This video from the USA says about itself:
30 November 2015
There has been a historic ruling in Northern Ireland regarding the country’s ban on abortion. A judge decided that denying women access to abortion is a violation of their human rights. Ana Kasparian (The Point) and John Iadarola (Think Tank) hosts of The Young Turks discuss.
Read more here.
From daily The Morning Star in Britain:
Dublin ‘must act’ on Northern Ireland abortion ruling
Tuesday 1st December 2015
Belfast High Court says ban violates human rights convention
by Our Foreign Desk
THE Dublin government was put on notice yesterday after a Belfast High Court ruled that the almost outright ban on abortion in Northern Ireland violates human rights.
Mr Justice Mark Horne’s landmark judgement could lead to a relaxation of the strict laws prohibiting women accessing terminations in cases of rape, incest or where there is a diagnosis of fatal foetal abnormality, and will have major implications for the 26 counties.
Amnesty International Ireland executive director Colm O’Gorman said the Belfast High Court ruling was not something solely for the Stormont executive to act on.
“The Irish government is now on notice that it too is violating the European Convention on Human Rights,” he said.
Britain’s 1967 Abortion Act does not extend to Northern Ireland, so terminating a pregnancy remains illegal there except in very limited circumstances where the life or mental health of the mother is in danger.
Anyone who performs an illegal abortion could be jailed for life.
Judge Horner said that the failure to provide exceptions to the law in certain limited circumstances breached a woman’s right to privacy.
In cases of fatal foetal abnormality (FFA), he concluded that the mother’s inability to access an abortion was a “gross interference with her personal autonomy.”
He said: “In the case of an FFA there is no life to protect. When the foetus leaves the womb, it cannot survive independently. It is doomed. There is no life to protect.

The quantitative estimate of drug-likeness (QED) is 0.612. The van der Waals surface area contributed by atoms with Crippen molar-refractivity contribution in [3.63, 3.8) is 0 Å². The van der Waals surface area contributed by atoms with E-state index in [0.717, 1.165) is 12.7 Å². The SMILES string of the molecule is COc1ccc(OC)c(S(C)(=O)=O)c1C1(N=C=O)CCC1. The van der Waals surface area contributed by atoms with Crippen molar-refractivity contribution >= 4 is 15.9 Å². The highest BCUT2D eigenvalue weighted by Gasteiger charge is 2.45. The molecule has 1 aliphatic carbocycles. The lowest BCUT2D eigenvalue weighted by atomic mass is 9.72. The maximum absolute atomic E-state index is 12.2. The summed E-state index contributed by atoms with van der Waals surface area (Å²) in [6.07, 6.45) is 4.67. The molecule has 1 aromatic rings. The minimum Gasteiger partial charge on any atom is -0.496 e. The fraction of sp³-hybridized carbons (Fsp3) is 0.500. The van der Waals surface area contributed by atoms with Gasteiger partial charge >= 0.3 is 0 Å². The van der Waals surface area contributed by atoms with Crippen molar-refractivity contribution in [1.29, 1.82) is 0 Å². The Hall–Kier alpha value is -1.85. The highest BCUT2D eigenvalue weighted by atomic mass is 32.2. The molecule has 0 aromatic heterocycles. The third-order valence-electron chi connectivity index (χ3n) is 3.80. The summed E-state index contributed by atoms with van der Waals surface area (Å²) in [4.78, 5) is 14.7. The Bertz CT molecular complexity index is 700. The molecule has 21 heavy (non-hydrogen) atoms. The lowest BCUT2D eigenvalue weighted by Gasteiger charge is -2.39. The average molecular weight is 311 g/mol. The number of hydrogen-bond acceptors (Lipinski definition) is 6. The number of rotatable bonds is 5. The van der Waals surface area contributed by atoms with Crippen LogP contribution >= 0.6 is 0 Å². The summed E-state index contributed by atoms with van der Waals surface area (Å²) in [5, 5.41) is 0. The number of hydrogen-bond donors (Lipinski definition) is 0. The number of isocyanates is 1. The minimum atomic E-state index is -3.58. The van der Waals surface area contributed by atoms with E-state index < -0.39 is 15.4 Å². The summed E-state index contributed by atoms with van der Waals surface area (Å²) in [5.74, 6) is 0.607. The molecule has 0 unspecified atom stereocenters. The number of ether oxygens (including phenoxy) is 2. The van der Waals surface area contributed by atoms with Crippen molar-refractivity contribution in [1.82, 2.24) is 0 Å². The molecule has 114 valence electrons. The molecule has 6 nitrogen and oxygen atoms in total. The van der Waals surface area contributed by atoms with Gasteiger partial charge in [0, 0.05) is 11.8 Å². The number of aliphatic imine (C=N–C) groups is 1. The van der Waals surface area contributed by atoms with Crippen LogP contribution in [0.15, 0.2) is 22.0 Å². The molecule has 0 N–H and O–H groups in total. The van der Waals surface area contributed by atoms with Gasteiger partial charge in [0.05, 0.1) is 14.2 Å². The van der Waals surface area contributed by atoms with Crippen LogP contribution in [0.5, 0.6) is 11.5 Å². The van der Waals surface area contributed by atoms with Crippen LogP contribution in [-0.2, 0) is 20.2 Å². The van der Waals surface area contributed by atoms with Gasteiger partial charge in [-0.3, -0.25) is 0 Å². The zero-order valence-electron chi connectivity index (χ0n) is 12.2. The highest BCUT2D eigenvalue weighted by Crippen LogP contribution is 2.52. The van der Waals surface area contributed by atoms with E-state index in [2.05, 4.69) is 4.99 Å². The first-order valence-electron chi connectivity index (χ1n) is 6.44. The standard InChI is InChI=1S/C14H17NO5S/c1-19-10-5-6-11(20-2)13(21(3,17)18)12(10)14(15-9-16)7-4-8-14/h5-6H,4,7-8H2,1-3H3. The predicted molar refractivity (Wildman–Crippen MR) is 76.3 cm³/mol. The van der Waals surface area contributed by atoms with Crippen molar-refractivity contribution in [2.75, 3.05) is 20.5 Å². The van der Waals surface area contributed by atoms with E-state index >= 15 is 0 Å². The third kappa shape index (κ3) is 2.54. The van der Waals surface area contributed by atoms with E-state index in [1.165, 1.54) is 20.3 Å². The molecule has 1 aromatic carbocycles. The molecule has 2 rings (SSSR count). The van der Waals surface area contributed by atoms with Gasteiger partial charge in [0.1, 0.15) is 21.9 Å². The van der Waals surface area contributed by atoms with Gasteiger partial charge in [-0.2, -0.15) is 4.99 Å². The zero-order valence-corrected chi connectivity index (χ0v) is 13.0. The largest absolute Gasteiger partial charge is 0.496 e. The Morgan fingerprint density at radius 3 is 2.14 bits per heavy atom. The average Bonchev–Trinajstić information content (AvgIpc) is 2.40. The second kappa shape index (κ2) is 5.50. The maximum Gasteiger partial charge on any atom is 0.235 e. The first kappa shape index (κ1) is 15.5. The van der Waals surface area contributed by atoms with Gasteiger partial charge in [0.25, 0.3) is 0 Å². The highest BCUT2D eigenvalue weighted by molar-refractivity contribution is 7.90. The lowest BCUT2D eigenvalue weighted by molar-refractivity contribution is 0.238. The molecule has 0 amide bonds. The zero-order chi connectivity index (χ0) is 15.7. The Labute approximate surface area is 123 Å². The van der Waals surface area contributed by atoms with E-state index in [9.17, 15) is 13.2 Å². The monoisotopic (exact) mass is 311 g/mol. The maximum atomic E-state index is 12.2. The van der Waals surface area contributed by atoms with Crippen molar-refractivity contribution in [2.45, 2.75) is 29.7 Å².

“Therefore, even on a light-touch review, it can be said to a considerable degree of confidence that it is not proportionate to refuse to provide an exception to the criminal sanctions imposed on the impugned provisions.”
The court also heard that the near-blanket ban, reinforced with criminal sanctions, placed a disproportionate burden on victims of sexual crime.
“She has to face all the dangers and problems, emotional or otherwise, of carrying a foetus for which she bears no moral responsibility and is merely a receptacle to carry the child of a rapist and/or a person who has committed incest, or both,” the judge declared.
This video from the USA says about itself:
14 November 2012
“The debate over legalizing abortion in Ireland flared Wednesday after the government confirmed a miscarrying woman suffering from blood poisoning was refused a quick termination of her pregnancy and died in an Irish hospital.
Prime Minister Enda Kenny said he was awaiting findings from three investigations into the death of Savita Halappanavar, an Indian living in Galway since 2008 who was 17 weeks along in her pregnancy. The 31-year-old’s case highlights the bizarre legal limbo in which pregnant women facing severe health problems in predominantly Catholic Ireland can find themselves.
Ireland’s constitution officially bans abortion, but a 1992 Supreme Court ruling found it should be legalized for situations when the woman’s life is at risk from continuing the pregnancy. Five governments since have refused to pass a law resolving the confusion, leaving Irish hospitals reluctant to terminate pregnancies except in the most obviously life-threatening circumstances.”
Cenk Uygur and Ana Kasparian discuss the story of Savita Halappanavar, who died after the Catholic hospital refused her repeated requests for an abortion. Are the strict abortion rules and imposed religious morality upheld by the hospital really viable in today’s age? Where did the idea of this form of “morality” and religion over human life and suffering even originate, and why do people follow it? Cenk Uygur has an answer.
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